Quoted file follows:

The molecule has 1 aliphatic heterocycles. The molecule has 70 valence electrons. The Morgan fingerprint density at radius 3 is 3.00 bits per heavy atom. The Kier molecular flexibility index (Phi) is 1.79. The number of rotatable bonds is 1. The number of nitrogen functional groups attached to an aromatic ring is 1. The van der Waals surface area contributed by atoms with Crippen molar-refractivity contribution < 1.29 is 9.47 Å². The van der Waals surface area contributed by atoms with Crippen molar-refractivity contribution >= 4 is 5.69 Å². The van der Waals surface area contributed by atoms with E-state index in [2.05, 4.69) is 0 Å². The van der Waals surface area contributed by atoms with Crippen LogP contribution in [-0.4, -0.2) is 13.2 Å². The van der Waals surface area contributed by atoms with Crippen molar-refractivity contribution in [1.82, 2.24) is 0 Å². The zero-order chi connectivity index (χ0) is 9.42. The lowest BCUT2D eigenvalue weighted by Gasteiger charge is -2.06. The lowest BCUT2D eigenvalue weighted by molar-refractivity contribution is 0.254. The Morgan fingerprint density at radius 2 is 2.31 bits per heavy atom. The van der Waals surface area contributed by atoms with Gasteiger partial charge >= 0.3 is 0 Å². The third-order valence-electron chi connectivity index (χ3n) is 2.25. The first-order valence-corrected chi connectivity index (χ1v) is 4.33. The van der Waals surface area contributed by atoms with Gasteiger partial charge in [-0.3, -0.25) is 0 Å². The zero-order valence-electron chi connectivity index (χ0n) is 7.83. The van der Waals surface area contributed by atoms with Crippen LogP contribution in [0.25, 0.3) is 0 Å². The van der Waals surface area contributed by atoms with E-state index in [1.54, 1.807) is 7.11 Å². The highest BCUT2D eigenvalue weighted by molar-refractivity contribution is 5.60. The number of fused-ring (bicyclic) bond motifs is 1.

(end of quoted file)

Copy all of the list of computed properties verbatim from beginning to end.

The molecule has 1 aliphatic heterocycles. The molecule has 70 valence electrons. The Morgan fingerprint density at radius 3 is 3.00 bits per heavy atom. The Kier molecular flexibility index (Phi) is 1.79. The number of rotatable bonds is 1. The number of nitrogen functional groups attached to an aromatic ring is 1. The van der Waals surface area contributed by atoms with Crippen molar-refractivity contribution < 1.29 is 9.47 Å². The van der Waals surface area contributed by atoms with Crippen molar-refractivity contribution >= 4 is 5.69 Å². The van der Waals surface area contributed by atoms with E-state index in [2.05, 4.69) is 0 Å². The van der Waals surface area contributed by atoms with Crippen LogP contribution in [-0.4, -0.2) is 13.2 Å². The van der Waals surface area contributed by atoms with Crippen molar-refractivity contribution in [1.82, 2.24) is 0 Å². The zero-order chi connectivity index (χ0) is 9.42. The lowest BCUT2D eigenvalue weighted by Gasteiger charge is -2.06. The lowest BCUT2D eigenvalue weighted by molar-refractivity contribution is 0.254. The Morgan fingerprint density at radius 2 is 2.31 bits per heavy atom. The van der Waals surface area contributed by atoms with Gasteiger partial charge >= 0.3 is 0 Å². The third-order valence-electron chi connectivity index (χ3n) is 2.25. The first-order valence-corrected chi connectivity index (χ1v) is 4.33. The van der Waals surface area contributed by atoms with Gasteiger partial charge in [-0.3, -0.25) is 0 Å². The zero-order valence-electron chi connectivity index (χ0n) is 7.83. The van der Waals surface area contributed by atoms with Crippen LogP contribution in [0.25, 0.3) is 0 Å². The van der Waals surface area contributed by atoms with E-state index in [1.54, 1.807) is 7.11 Å². The highest BCUT2D eigenvalue weighted by molar-refractivity contribution is 5.60. The number of fused-ring (bicyclic) bond motifs is 1.